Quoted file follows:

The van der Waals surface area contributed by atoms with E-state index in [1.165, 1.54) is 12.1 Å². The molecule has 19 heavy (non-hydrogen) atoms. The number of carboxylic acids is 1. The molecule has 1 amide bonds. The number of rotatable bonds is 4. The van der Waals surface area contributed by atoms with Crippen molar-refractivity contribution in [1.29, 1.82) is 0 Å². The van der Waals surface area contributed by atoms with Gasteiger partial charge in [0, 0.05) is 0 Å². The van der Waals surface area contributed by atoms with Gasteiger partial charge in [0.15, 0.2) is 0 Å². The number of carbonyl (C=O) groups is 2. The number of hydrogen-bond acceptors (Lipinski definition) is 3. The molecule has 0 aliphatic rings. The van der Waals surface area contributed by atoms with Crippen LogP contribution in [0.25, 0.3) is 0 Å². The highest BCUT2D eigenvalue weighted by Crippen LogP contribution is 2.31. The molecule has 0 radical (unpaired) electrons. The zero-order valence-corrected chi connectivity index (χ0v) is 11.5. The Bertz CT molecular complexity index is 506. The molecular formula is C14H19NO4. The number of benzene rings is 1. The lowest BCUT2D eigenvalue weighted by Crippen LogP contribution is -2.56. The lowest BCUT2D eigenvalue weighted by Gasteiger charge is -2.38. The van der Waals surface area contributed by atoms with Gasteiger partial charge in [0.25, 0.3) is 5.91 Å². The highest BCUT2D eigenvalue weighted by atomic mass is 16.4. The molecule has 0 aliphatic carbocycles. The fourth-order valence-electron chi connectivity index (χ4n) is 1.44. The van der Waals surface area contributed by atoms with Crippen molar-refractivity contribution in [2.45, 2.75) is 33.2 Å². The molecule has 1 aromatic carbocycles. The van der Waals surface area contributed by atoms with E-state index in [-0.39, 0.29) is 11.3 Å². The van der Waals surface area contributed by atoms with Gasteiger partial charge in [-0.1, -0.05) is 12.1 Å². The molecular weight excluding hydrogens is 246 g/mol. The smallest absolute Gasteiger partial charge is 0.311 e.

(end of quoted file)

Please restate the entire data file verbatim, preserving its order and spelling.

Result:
The van der Waals surface area contributed by atoms with E-state index in [1.165, 1.54) is 12.1 Å². The molecule has 19 heavy (non-hydrogen) atoms. The number of carboxylic acids is 1. The molecule has 1 amide bonds. The number of rotatable bonds is 4. The van der Waals surface area contributed by atoms with Crippen molar-refractivity contribution in [1.29, 1.82) is 0 Å². The van der Waals surface area contributed by atoms with Gasteiger partial charge in [0, 0.05) is 0 Å². The van der Waals surface area contributed by atoms with Gasteiger partial charge in [0.15, 0.2) is 0 Å². The number of carbonyl (C=O) groups is 2. The number of hydrogen-bond acceptors (Lipinski definition) is 3. The molecule has 0 aliphatic rings. The van der Waals surface area contributed by atoms with Crippen LogP contribution in [0.25, 0.3) is 0 Å². The highest BCUT2D eigenvalue weighted by Crippen LogP contribution is 2.31. The molecule has 0 radical (unpaired) electrons. The zero-order valence-corrected chi connectivity index (χ0v) is 11.5. The Bertz CT molecular complexity index is 506. The molecular formula is C14H19NO4. The number of benzene rings is 1. The lowest BCUT2D eigenvalue weighted by Crippen LogP contribution is -2.56. The lowest BCUT2D eigenvalue weighted by Gasteiger charge is -2.38. The van der Waals surface area contributed by atoms with Gasteiger partial charge in [0.25, 0.3) is 5.91 Å². The highest BCUT2D eigenvalue weighted by atomic mass is 16.4. The molecule has 0 aliphatic carbocycles. The fourth-order valence-electron chi connectivity index (χ4n) is 1.44. The van der Waals surface area contributed by atoms with Crippen molar-refractivity contribution in [2.45, 2.75) is 33.2 Å². The molecule has 1 aromatic carbocycles. The van der Waals surface area contributed by atoms with E-state index in [-0.39, 0.29) is 11.3 Å². The van der Waals surface area contributed by atoms with Gasteiger partial charge in [-0.1, -0.05) is 12.1 Å². The molecular weight excluding hydrogens is 246 g/mol. The smallest absolute Gasteiger partial charge is 0.311 e.